• The report does not mention the significant audience movement away from traditional mainstream news media, such as TV and newspapers, which appears to reflect widespread dissatisfaction with the type of news coverage and content it seeks to advocate.
  • The proposal to subsidise such news reflects the fact the public just won’t buy it.
  • Although unstated, perhaps this is why the report aims to re-educate the public, starting in school.
  • There is an obvious conflict between genuine pluralism in the media and the aim of “consensus-building in society“. The HLG report is concerned with the latter. Welcome to a new form of “pluralism” – one that is regulated, harmonised and politically-orthodox.
  • Historically, controls on the press have always suppressed criticism of governments, never increased balance.
  • Mainstream media coverage in general features striking bias – pro-government bias, both in terms of the amount of coverage and prominence, relative to opposing viewpoints.
  • It would be naive to think that new requirements for balanced coverage would in any way reduce pro-government bias in reporting. For example, do we expect that the report’s concern about “people forgetting that alternatives do exist and hence becoming encapsulated in rigid positions” is also intended to call for greater coverage of alternative viewpoints critical of the establishment? Is this likely to mean that mention of the events of 9-11 should in future be balanced by mentioning that a significant proportion of the population disputes the official account? Would reporting on new counter-terrorism security measures be balanced by reporting that the majority of the population does not agree they are justified? Would reporting of the debate in Parliament be balanced by mentioning that certain issues are prohibited from discussion, or that both government and opposition are led by Bilderbergers who hold similar views to each-other and support similar policies?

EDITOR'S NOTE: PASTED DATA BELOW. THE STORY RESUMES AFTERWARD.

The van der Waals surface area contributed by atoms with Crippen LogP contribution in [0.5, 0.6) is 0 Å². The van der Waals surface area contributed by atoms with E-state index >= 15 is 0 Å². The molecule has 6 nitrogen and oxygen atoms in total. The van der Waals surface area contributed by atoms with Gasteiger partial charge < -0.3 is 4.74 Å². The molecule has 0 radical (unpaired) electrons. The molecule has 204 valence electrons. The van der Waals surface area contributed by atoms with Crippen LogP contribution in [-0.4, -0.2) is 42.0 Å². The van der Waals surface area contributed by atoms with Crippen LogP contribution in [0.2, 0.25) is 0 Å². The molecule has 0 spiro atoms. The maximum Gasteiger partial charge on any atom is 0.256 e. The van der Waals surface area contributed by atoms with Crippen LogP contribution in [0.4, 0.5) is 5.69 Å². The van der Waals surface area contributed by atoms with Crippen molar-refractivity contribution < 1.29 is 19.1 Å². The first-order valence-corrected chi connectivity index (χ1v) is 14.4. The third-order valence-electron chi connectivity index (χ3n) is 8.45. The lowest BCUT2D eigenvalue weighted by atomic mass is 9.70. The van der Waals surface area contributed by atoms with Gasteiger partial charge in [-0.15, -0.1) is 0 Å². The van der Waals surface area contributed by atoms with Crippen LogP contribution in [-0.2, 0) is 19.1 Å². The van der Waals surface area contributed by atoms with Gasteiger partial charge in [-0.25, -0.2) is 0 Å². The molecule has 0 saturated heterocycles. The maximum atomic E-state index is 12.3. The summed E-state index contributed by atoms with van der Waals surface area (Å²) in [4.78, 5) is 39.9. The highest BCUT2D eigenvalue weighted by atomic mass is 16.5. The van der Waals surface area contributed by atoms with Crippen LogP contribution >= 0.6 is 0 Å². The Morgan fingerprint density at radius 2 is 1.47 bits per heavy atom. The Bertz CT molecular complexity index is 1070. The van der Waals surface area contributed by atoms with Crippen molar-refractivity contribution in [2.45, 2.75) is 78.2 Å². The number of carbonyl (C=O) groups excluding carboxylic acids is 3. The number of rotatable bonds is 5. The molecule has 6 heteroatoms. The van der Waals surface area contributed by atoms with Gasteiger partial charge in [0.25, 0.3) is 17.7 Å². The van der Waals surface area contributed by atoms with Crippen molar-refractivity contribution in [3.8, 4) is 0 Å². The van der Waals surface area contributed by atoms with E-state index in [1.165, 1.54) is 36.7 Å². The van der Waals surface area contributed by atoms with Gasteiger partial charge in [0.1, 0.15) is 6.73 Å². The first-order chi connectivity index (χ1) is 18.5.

• Even-handed balance is not practiced by the mainstream media – for example, they have not presented the version of events from viewpoint of the Gaddafi government in Libya or Assad in Syria, despite some reasonable justification for this. Reporting in the run-up to the invasions of Afghanistan and Iraq was not even-handed, with considerable grossly non-factual reporting, such as the fantasies about bin-Laden’s caves at Tora-Bora. However, it is not this type of reporting that governments are seeking to change.
  • The creation of new “cadres of professional journalists… for… science, technology, finance or medicine”suggests these are key areas where European Commission has been unhappy with the presentation or wants to take control of the debate. Think of alternative medicine, GM crops, global warming, nuclear power and the banking crisis, to mention a few. These are fields in which the alternative media has had significant impact.
How should we respond to this?